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The rise of cloud-based software has left businesses vulnerable

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Cloud-based software has allowed businesses to remain operational during a period of extreme uncertainty, but reliance on these platforms is exposing companies to risk, new research suggests.

According to a report from business communications provider StarLeaf, based on a survey of 2,000 UK-based employers, almost all companies (95 percent) have increased their use of cloud-based communications apps “exponentially” since the start of the pandemic. 

Should they lose access to these tools, however, more than half (57 percent) would be unable to operate for more than an hour, while a quarter (27 percent) of firms would grind to a halt within 30 minutes. 

Despite these obvious risks, just a third (32 percent) have an insurance policy in place. For StarLeaf, the most effective insurance would be to have a backup service on standby, one that could be turned on with the press of a button. 

Instead, a quarter said their backup method includes personal chat apps (e.g. WhatsApp, Facebook Messenger etc.), which are rarely compliant with company policies and don’t provide instantaneous meetings failover services.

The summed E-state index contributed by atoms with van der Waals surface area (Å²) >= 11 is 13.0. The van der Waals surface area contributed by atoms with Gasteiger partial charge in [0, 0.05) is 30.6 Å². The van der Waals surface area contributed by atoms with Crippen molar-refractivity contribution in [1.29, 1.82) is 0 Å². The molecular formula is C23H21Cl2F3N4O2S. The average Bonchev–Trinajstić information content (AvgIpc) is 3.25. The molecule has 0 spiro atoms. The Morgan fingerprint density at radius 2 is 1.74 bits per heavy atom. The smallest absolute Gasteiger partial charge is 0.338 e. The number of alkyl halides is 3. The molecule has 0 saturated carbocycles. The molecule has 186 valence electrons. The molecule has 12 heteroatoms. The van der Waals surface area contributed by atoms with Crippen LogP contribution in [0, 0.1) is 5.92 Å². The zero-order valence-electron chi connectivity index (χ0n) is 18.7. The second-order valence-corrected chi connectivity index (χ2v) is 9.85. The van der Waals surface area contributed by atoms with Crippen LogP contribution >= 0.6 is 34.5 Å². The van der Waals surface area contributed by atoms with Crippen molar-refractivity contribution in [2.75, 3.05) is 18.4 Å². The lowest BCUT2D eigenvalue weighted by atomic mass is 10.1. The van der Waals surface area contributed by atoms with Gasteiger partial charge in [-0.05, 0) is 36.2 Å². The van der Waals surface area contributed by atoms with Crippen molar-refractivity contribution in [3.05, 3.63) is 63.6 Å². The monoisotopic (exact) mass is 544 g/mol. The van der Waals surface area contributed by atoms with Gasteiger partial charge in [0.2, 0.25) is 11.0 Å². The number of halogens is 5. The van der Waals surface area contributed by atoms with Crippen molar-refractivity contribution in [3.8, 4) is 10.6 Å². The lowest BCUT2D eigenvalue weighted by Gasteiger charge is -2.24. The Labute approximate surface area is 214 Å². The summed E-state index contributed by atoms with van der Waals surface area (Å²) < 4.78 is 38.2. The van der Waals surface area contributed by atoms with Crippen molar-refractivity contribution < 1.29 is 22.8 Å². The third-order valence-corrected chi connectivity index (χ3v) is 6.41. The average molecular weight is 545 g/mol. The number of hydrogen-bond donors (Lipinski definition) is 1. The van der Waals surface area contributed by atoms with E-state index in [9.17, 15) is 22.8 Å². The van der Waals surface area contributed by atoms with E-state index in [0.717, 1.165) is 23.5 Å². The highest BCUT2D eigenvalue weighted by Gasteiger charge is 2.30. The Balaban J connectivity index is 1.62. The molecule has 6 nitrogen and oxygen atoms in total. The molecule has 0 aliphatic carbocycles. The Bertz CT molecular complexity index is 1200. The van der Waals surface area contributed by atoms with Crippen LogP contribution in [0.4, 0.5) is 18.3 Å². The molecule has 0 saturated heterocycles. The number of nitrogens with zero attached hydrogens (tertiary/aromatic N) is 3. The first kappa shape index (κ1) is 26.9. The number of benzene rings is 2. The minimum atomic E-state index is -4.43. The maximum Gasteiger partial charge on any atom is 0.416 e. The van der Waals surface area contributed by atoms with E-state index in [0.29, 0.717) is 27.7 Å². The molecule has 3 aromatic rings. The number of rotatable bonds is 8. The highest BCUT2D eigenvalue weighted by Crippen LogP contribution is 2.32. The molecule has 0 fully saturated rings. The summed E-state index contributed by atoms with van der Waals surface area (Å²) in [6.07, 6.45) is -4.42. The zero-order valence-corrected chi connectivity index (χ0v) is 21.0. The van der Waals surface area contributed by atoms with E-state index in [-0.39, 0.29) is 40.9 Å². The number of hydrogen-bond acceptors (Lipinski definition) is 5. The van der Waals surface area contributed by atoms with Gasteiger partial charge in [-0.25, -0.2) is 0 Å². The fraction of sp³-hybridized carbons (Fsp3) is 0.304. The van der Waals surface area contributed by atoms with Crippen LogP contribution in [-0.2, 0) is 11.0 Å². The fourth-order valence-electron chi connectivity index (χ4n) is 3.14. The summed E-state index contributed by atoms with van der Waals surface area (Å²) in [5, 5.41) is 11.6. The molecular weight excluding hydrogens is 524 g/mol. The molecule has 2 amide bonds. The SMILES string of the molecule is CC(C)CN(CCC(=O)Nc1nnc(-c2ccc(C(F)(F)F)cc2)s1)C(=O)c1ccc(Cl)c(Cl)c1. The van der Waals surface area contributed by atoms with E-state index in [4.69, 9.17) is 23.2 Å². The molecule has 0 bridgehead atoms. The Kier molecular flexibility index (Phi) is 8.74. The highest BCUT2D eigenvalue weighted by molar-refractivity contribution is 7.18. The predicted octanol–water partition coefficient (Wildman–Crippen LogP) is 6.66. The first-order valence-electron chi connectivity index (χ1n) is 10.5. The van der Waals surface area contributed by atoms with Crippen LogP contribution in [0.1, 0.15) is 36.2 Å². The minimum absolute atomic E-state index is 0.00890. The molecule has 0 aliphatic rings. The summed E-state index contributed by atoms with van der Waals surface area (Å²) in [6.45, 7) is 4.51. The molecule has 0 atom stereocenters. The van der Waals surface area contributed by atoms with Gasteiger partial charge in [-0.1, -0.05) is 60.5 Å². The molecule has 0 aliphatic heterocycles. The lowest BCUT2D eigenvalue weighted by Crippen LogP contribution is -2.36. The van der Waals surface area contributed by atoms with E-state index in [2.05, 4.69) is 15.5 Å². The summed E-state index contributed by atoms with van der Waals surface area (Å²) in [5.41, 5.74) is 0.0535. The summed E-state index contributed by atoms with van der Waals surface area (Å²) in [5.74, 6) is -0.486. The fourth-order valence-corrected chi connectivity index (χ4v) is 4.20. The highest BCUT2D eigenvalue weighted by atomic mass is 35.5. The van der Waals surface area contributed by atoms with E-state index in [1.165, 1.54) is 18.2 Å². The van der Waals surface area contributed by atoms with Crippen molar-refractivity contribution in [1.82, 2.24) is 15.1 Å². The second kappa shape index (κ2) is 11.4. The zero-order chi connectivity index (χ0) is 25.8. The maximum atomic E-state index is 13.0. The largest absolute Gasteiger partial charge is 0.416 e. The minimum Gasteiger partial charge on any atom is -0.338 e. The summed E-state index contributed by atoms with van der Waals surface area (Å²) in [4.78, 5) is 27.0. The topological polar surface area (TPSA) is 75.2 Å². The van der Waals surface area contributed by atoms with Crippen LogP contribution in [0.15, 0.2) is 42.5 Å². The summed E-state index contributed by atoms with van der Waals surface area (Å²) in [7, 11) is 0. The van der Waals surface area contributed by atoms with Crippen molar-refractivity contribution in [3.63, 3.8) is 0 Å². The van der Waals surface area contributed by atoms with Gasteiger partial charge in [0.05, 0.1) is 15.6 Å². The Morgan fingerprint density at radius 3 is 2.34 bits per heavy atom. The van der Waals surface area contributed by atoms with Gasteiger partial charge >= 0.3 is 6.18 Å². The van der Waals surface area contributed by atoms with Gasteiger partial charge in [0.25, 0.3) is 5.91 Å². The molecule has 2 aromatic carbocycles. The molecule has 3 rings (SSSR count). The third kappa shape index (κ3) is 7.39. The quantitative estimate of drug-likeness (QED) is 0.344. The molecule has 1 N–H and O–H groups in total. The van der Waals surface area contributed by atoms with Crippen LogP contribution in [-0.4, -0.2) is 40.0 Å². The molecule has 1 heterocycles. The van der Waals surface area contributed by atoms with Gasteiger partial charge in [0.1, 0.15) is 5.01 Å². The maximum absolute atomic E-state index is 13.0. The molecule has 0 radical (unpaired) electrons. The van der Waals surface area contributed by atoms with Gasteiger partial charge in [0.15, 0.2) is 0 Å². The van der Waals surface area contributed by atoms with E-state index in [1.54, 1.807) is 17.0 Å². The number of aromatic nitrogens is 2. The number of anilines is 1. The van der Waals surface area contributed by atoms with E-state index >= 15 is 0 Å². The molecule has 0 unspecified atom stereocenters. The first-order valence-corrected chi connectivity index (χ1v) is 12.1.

At the same time, the respondents understand the potential consequences. Just three percent believe an outage would have no material impact on commercial performance. 

“The sheer pace of digital transformation over the last two years - in particular the rapid, and in some cases overnight, adoption of virtual communications tools, is the reason for this liability oversight. As we look ahead to 2022, businesses need to ensure they have a failover system so they can continue to operate, no matter what happens to their comms platform,” said Mark Richer, CEO and founder at StarLeaf.

Sead Fadilpašić

Sead is a freelance journalist with more than 15 years of experience in writing various types of content, from blogs, whitepapers, and reviews to ebooks, and many more, across sites including Al Jazeera Balkans, TechRadar Pro, IT Pro Portal, and CryptoNews.